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Sharing Control of Your Self-Storage Assets With a Third-Party Management Firm

Managing a self-storage facility today requires significant time, dedication and know-how. That’s why many owners are turning to third-party management companies to oversee their precious assets. Learn about the services available, the fees involved, finding and choosing a vendor, onboarding and more.

It takes a lot to manage a self-storage property in 2019. Twenty years ago, you just needed to keep the place clean, collect rent, manage your Yellow Pages ad and engage in a bit of community involvement. Now, a facility operator must be a data analyst, marketing wizard and yield-management pro, on top of many other things. There’s so much that goes into successfully managing a storage site that owners can easily feel overwhelmed.

The industry is also filled with investors who have no interest in handling the daily minutia of operation. They may have other careers or several additional assets and just don’t have the time. There are also owners who’d like to open a second or third facility but lack the bandwidth to manage the existing site and pursue new ventures. For all these scenarios, there’s a solution: third-party management.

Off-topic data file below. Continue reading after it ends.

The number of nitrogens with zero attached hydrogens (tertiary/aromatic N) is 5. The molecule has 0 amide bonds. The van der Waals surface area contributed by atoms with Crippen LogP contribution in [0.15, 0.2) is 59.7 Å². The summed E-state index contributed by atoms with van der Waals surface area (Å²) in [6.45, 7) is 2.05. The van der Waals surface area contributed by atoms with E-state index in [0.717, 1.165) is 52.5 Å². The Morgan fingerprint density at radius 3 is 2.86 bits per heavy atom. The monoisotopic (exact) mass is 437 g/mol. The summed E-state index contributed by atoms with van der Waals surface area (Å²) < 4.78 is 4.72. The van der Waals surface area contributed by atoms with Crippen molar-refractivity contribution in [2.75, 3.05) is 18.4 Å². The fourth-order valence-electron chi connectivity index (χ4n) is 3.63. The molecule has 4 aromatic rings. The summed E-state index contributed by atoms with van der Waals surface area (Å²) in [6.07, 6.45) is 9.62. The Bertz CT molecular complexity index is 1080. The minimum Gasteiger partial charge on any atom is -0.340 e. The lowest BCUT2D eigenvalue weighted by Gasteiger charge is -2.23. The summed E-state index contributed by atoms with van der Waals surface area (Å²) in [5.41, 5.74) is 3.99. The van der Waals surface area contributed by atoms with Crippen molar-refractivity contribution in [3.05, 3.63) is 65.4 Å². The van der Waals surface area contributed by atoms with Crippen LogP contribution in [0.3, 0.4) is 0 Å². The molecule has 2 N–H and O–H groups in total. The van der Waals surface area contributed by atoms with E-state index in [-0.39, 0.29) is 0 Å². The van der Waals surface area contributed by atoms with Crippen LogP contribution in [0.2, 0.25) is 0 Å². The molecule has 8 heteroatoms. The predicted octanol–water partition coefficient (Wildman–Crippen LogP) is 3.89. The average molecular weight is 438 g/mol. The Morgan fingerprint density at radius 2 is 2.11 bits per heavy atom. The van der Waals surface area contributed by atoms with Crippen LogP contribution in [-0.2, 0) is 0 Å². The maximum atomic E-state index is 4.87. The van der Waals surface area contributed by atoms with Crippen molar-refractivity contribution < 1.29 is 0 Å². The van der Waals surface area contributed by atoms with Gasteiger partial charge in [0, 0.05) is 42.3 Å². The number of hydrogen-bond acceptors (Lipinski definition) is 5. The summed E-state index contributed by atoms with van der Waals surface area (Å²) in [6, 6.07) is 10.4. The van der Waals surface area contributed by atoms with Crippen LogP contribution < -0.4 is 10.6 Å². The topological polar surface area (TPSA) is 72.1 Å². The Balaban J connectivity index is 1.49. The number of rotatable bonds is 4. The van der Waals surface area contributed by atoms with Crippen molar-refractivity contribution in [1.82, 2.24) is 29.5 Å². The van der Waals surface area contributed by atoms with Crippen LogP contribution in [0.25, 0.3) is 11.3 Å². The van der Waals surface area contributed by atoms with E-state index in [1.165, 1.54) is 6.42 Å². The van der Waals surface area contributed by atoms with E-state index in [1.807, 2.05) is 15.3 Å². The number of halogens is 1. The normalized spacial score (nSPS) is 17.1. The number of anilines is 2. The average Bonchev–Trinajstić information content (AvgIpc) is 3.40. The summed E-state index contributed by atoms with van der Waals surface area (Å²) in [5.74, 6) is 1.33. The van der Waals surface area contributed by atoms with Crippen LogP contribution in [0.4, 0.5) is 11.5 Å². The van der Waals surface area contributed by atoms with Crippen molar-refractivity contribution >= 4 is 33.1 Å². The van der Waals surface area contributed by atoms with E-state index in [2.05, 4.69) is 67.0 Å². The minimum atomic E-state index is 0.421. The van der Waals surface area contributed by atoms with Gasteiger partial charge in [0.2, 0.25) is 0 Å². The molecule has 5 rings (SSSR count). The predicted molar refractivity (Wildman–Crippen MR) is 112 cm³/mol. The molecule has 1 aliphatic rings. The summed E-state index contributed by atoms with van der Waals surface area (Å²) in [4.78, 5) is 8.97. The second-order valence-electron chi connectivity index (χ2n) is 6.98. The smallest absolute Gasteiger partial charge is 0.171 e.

Services and Fees

Some self-storage management firms offer a menu of services from which you can select the areas you want covered, while others offer a complete package that includes everything: staffing, payroll, accounting, maintenance, marketing, software, etc. A full-service provider does everything except file your taxes!

Owners and investors who manage their own storage sites often pay themselves for their time and effort. When you bring in a third party, you’ll typically pay $2,000 to $3,000 a month, or 6 percent of gross revenue, depending on property size. Some firms also require a monthly minimum. Many owners find that spending $30,000 or $50,000 a year to ensure their property is well-run and efficient is more than worth the money.

It’s important to note that having a management company doesn’t necessarily change the site-level expenses. You must still pay the electric bill and real estate taxes. However, when a third-party firm takes over, it often finds new efficiencies and other ways to increase revenue. In general, it can pay for itself by bringing in more money, helping control expenses and making the operation more efficient. How long it takes to reach this breakeven point can vary quite a bit and will depend on the individual property and market.

The Search

How do you find management candidates? To begin, see which companies are out there promoting themselves. Do an online search for “self-storage management companies” or visit the online buyer’s guide at insideselfstorage.com (you’ll find it under “Directories” in the top navigation bar). Ask members of your state storage association for recommendations or see which firms are involved with that group. Search LinkedIn or other social media to see which companies are active. Ask industry acquaintances and other operators in your area for their suggestions.

There are many firms available, including local, regional and national companies. You can choose from very large companies like the real estate investment trusts or much smaller firms that manage only a few properties. A lot fall somewhere in the middle.